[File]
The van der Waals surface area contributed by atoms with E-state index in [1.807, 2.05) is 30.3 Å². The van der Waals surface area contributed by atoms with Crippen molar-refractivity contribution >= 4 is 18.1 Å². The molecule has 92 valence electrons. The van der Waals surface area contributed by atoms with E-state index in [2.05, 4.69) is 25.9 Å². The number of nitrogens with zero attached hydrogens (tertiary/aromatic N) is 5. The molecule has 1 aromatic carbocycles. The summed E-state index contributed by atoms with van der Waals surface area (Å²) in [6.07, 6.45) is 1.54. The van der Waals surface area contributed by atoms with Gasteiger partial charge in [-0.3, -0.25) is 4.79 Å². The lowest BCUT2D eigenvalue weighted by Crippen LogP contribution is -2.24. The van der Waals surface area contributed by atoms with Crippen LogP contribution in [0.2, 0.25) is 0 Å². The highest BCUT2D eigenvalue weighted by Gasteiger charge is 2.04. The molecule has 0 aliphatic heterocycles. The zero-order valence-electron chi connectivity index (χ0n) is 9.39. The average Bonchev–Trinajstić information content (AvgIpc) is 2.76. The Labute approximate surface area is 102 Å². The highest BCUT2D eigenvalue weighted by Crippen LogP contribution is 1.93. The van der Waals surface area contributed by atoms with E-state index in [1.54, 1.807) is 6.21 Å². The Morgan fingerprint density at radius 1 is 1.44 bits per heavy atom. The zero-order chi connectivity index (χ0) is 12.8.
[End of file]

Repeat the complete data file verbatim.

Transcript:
The van der Waals surface area contributed by atoms with E-state index in [1.807, 2.05) is 30.3 Å². The van der Waals surface area contributed by atoms with Crippen molar-refractivity contribution >= 4 is 18.1 Å². The molecule has 92 valence electrons. The van der Waals surface area contributed by atoms with E-state index in [2.05, 4.69) is 25.9 Å². The number of nitrogens with zero attached hydrogens (tertiary/aromatic N) is 5. The molecule has 1 aromatic carbocycles. The summed E-state index contributed by atoms with van der Waals surface area (Å²) in [6.07, 6.45) is 1.54. The van der Waals surface area contributed by atoms with Gasteiger partial charge in [-0.3, -0.25) is 4.79 Å². The lowest BCUT2D eigenvalue weighted by Crippen LogP contribution is -2.24. The van der Waals surface area contributed by atoms with Crippen LogP contribution in [0.2, 0.25) is 0 Å². The highest BCUT2D eigenvalue weighted by Gasteiger charge is 2.04. The molecule has 0 aliphatic heterocycles. The zero-order valence-electron chi connectivity index (χ0n) is 9.39. The average Bonchev–Trinajstić information content (AvgIpc) is 2.76. The Labute approximate surface area is 102 Å². The highest BCUT2D eigenvalue weighted by Crippen LogP contribution is 1.93. The van der Waals surface area contributed by atoms with E-state index in [1.54, 1.807) is 6.21 Å². The Morgan fingerprint density at radius 1 is 1.44 bits per heavy atom. The zero-order chi connectivity index (χ0) is 12.8.